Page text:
• Muscular disorders affect the muscles’ ability to function properly, with foot drop symptoms showing up as muscle weakness and difficulty with mobility, which can cause foot drop. There are a variety of different muscular disorders ranging from genetic conditions at birth to those acquired later in life. Acquired muscular disorders can be caused by a variety of factors, such as infections, trauma, as well as the use of certain medicines. 
  • Mutations in genes that encode proteins required for proper muscle function can cause muscular dystrophy that can inhibit muscle movement in the lower leg and foot. 
  • Charcot-Marie-Tooth Disease (CMT) is a genetic disorder affecting the nerves in the legs and feet which causes muscle weakness and atrophy.

Neurological-related foot drop occurs when signals from the brain to the lower limbs are disrupted or inhibited. Oftentimes, neurological and muscular disorders are closely linked as neurological conditions and can impact muscle tone and cause weakness in muscles. Neurological disorders affect the brain, spine, or surrounding nerves connecting the central nervous system to the entire body. Conditions can arise at birth or become acquired due to stroke, infections, or injuries. Neurological foot drop causes may include: 

  • Parkinson’s disease, a neurological condition that causes sufferers to experience increasing rigidity, shaking, and difficulty with movement as it progresses.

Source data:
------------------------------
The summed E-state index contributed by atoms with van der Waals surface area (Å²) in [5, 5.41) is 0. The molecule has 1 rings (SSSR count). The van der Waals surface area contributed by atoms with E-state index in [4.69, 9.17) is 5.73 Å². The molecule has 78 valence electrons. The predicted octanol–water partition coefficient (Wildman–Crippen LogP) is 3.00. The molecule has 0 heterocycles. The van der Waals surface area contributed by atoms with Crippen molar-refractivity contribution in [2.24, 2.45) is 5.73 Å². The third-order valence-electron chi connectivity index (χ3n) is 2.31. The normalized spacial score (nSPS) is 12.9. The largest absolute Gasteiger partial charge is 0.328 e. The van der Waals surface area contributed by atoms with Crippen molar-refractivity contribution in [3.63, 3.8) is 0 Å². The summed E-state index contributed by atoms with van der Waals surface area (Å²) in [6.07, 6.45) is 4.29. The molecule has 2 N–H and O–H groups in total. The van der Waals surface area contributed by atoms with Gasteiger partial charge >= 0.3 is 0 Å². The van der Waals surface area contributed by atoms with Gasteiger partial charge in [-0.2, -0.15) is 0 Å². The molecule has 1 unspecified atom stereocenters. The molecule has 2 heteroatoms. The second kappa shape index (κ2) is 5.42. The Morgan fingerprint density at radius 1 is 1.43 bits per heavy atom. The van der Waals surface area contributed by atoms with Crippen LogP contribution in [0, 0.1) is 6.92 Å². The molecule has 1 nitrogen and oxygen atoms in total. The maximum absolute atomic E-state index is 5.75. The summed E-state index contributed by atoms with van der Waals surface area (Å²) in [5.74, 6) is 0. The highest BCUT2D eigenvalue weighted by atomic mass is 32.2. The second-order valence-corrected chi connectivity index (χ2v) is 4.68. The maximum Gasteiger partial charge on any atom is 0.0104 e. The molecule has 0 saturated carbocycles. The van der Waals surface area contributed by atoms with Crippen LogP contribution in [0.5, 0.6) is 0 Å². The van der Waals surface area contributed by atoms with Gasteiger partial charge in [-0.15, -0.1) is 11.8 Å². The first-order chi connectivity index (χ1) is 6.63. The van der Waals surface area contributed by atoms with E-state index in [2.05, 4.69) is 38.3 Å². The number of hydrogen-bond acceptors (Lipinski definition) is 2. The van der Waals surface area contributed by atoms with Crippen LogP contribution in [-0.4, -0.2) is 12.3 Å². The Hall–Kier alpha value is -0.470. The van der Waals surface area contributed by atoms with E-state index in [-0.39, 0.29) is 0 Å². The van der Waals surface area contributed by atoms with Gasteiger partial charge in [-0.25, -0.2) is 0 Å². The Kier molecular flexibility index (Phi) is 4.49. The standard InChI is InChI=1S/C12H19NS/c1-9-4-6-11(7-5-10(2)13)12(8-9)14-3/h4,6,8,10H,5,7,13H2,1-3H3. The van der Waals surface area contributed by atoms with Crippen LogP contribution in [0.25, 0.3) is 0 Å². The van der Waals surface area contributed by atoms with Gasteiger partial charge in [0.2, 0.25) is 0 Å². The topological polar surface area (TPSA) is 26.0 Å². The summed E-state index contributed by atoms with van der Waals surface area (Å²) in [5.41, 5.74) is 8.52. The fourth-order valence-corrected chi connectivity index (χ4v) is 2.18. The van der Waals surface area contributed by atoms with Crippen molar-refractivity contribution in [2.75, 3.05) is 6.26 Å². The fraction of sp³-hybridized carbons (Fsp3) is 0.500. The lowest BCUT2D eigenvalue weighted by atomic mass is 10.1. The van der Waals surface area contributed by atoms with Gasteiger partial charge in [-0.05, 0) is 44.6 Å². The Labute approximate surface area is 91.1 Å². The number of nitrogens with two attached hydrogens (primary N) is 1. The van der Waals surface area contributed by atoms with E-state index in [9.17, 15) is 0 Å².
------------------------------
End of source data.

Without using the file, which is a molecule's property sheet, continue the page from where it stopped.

• Post-polio syndrome may cause symptoms like muscle atrophy, drop foot, callus formation, muscle weakness, neuropathy, and pain from joint deterioration.
  • Multiple sclerosis, an autoimmune disorder, can cause muscle weakness and atrophy making it difficult to clear the foot off the ground. 
  • Lou Gehrig’s or ALS disease, a progressive neurodegenerative disorder, causes weakness in the muscles. Early signs of foot drop may indicate early-stage lower limb-onset ALS patients. 
  • Cerebral Palsy, causes damage to the brain which affects mobility and muscle tone. Foot disorders, such as drop foot, are common in children with. this disorder. 
foot drop gait

Foot drop is a serious condition that can be caused by a variety of neurological, muscular, and genetic disorders that can affect mobility and cause difficulty with walking. It is important to seek a podiatric assessment if you are experiencing any symptoms of foot drop as early diagnosis and treatment will help improve the quality of life for those affected.

Diagnosing Foot Drop

Diagnosing foot drop involves a physical examination of the foot and lower leg. This will include range-of-motion foot drop tests as well as an examination of the strength of muscles and joints in areas of the lower leg, foot, and ankle. A podiatric assessment is usually accompanied by some brief questions regarding medical history which may help to identify underlying conditions that can identify the source of the foot drop.